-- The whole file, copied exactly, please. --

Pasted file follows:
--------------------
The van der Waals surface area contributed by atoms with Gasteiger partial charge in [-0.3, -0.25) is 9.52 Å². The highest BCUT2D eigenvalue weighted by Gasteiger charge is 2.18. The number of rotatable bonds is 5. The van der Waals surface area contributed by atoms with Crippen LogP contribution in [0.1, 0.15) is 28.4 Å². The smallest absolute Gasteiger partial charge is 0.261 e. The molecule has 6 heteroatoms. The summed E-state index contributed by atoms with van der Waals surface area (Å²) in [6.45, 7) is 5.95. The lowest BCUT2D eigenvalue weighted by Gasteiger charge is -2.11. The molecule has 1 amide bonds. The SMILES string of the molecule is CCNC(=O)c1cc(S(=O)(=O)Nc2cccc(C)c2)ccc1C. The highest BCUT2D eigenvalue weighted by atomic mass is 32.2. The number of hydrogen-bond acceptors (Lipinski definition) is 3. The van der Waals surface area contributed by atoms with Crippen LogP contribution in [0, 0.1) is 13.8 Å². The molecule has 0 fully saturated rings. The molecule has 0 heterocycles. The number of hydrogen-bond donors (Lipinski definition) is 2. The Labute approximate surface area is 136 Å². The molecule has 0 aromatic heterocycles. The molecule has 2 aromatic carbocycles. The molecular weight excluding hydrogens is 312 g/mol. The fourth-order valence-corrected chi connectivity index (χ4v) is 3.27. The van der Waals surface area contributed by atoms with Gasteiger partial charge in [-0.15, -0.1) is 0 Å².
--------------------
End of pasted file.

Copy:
The van der Waals surface area contributed by atoms with Gasteiger partial charge in [-0.3, -0.25) is 9.52 Å². The highest BCUT2D eigenvalue weighted by Gasteiger charge is 2.18. The number of rotatable bonds is 5. The van der Waals surface area contributed by atoms with Crippen LogP contribution in [0.1, 0.15) is 28.4 Å². The smallest absolute Gasteiger partial charge is 0.261 e. The molecule has 6 heteroatoms. The summed E-state index contributed by atoms with van der Waals surface area (Å²) in [6.45, 7) is 5.95. The lowest BCUT2D eigenvalue weighted by Gasteiger charge is -2.11. The molecule has 1 amide bonds. The SMILES string of the molecule is CCNC(=O)c1cc(S(=O)(=O)Nc2cccc(C)c2)ccc1C. The highest BCUT2D eigenvalue weighted by atomic mass is 32.2. The number of hydrogen-bond acceptors (Lipinski definition) is 3. The van der Waals surface area contributed by atoms with Crippen LogP contribution in [0, 0.1) is 13.8 Å². The molecule has 0 fully saturated rings. The molecule has 0 heterocycles. The number of hydrogen-bond donors (Lipinski definition) is 2. The Labute approximate surface area is 136 Å². The molecule has 0 aromatic heterocycles. The molecule has 2 aromatic carbocycles. The molecular weight excluding hydrogens is 312 g/mol. The fourth-order valence-corrected chi connectivity index (χ4v) is 3.27. The van der Waals surface area contributed by atoms with Gasteiger partial charge in [-0.15, -0.1) is 0 Å².